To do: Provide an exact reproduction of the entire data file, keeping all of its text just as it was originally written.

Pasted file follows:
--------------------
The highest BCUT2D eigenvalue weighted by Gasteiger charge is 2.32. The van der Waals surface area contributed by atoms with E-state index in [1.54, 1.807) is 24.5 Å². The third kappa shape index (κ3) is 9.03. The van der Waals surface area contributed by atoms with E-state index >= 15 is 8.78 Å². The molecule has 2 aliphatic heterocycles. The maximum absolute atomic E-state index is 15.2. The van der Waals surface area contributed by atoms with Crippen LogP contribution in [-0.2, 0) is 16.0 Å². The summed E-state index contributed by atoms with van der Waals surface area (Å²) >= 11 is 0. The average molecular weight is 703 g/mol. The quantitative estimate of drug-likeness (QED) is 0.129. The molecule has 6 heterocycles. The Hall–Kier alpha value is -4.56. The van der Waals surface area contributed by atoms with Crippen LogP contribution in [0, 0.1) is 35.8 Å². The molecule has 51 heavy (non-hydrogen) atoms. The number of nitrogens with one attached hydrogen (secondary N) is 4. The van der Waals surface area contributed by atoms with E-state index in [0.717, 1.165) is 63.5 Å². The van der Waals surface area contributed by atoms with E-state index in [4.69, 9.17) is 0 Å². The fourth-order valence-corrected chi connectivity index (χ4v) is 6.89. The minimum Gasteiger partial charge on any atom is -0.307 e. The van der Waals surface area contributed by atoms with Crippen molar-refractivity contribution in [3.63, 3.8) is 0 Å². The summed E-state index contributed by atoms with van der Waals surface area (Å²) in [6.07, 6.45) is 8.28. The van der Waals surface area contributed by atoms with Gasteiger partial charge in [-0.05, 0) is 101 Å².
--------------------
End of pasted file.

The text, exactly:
The highest BCUT2D eigenvalue weighted by Gasteiger charge is 2.32. The van der Waals surface area contributed by atoms with E-state index in [1.54, 1.807) is 24.5 Å². The third kappa shape index (κ3) is 9.03. The van der Waals surface area contributed by atoms with E-state index >= 15 is 8.78 Å². The molecule has 2 aliphatic heterocycles. The maximum absolute atomic E-state index is 15.2. The van der Waals surface area contributed by atoms with Crippen LogP contribution in [-0.2, 0) is 16.0 Å². The summed E-state index contributed by atoms with van der Waals surface area (Å²) >= 11 is 0. The average molecular weight is 703 g/mol. The quantitative estimate of drug-likeness (QED) is 0.129. The molecule has 6 heterocycles. The Hall–Kier alpha value is -4.56. The van der Waals surface area contributed by atoms with Crippen LogP contribution in [0, 0.1) is 35.8 Å². The molecule has 51 heavy (non-hydrogen) atoms. The number of nitrogens with one attached hydrogen (secondary N) is 4. The van der Waals surface area contributed by atoms with E-state index in [0.717, 1.165) is 63.5 Å². The van der Waals surface area contributed by atoms with E-state index in [4.69, 9.17) is 0 Å². The fourth-order valence-corrected chi connectivity index (χ4v) is 6.89. The minimum Gasteiger partial charge on any atom is -0.307 e. The van der Waals surface area contributed by atoms with Crippen molar-refractivity contribution in [3.63, 3.8) is 0 Å². The summed E-state index contributed by atoms with van der Waals surface area (Å²) in [6.07, 6.45) is 8.28. The van der Waals surface area contributed by atoms with Gasteiger partial charge in [-0.05, 0) is 101 Å².